However, the fantastic achievement of ISRO is the cost of its rockets. No other organization in the world can launch a payload into orbit at such a low price similar to ISRO.

For example, the cost per launch of a PSLV rocket is $18 million to $28 million, the cost per launch of GSLV is $47 million, and GSLV Mark III is $51 million.[8]

SpaceX:

Currently, SpaceX has 2 launch vehicles. Falcon 9[9], and Falcon Heavy[10]. Both of these rockets are partially reusable — only the first stage. However, Falcon 9 with crew dragon or cargo dragon is fully reusable.

Compared to ISRO, Falcon 9 and Falcon Heavy are costlier. The Falcon 9 costs $62 million, and Falcon Heavy costs $90 million per launch.

ISRO vs. SpaceX launch vehicle price comparison:

If you look at the price difference between ISRO and SpaceX launch vehicles, ISRO is the winner. However, if you go deeper, you would realize it’s not true. We will find out that Falcon 9 is cheaper than ISRO’s cheapest rocket, PSLV.

  • ISRO’s PSLV can launch 3,800 kg payloads to Low Earth Orbit (LEO). At $18 million per launch, payload delivery cost by PSLV to LEO is $4,736/kg. 
  • ISRO’s GSLV can launch 5,000 kg payloads to Low Earth Orbit (LEO). At $47 million per launch, payload delivery cost by GSLV to LEO is $9,400/kg.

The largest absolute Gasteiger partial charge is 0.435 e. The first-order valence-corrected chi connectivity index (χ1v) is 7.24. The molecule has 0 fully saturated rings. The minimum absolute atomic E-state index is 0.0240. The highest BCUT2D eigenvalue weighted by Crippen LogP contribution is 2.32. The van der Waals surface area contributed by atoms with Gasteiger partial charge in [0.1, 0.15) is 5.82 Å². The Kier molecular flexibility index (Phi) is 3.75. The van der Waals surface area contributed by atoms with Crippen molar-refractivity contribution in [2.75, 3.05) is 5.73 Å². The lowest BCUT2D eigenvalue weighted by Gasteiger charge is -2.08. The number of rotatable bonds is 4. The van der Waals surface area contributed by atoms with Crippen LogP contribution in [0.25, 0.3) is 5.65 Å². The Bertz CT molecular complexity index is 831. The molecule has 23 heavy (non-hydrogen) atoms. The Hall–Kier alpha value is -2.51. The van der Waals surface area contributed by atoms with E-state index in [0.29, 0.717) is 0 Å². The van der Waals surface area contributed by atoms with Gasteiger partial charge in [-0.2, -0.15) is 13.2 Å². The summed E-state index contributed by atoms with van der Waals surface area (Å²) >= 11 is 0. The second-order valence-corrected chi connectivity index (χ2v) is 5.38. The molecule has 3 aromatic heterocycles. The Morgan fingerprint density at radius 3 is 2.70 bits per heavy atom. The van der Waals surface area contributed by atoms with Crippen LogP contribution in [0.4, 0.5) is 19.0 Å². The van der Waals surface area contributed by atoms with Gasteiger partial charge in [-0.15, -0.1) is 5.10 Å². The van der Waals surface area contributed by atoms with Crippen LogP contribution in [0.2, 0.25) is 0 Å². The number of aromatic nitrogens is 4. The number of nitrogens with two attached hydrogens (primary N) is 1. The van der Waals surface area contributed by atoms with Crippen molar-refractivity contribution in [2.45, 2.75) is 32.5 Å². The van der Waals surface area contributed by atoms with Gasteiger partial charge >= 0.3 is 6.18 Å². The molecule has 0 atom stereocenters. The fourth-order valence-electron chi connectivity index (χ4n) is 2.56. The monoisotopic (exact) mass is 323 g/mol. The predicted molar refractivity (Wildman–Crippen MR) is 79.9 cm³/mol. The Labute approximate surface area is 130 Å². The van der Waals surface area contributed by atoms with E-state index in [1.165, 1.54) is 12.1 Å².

• ISRO’s GSLV Mark III can launch 10,000 kg payloads to Low Earth Orbit (LEO). At $51 million per launch, payload delivery cost by GSLV Mark III to LEO is $5,100/kg.  

On the contrary,

  • SpaceX’s Falcon 9 can launch 22,800 kg payloads to Low Earth Orbit (LEO), double than GSLV Mark III’s capability. At a $62 million per launch, payload delivery cost by Falcon 9 to LEO is $2,719/kg.

As we can see, A Falcon 9 rocket is almost 45% cheaper than PSLV. Therefore, for practical purposes, SpaceX is more affordable than ISRO’s most inexpensive rocket.

  • Moreover, SpaceX’s Falcon Heavy can launch 63,800 kg payloads to Low Earth Orbit (LEO), six times than GSLV Mark III’s capability. At a $90 million per launch, payload delivery cost by Falcon Heavy to LEO is  $1,410/kg.

Launch Vehicles Capability Comparison:

ISRO:

As we previously described, ISRO has 3 launch vehicles, PSLV, GSLV, and GSLV Mark III. 

  • The PSLV can carry 3,800 kg to Low Earth Orbit (LEO) and 1,300 kg to Geostationary orbit(GTO).[11] 
  • The GSLV can carry 5,000 kg to LEO and 2,700 kg to GTO.[12]
  • The GSLV Mark III can carry 10,000 kg to LEO and 4,000 kg to GTO.[13]

SpaceX: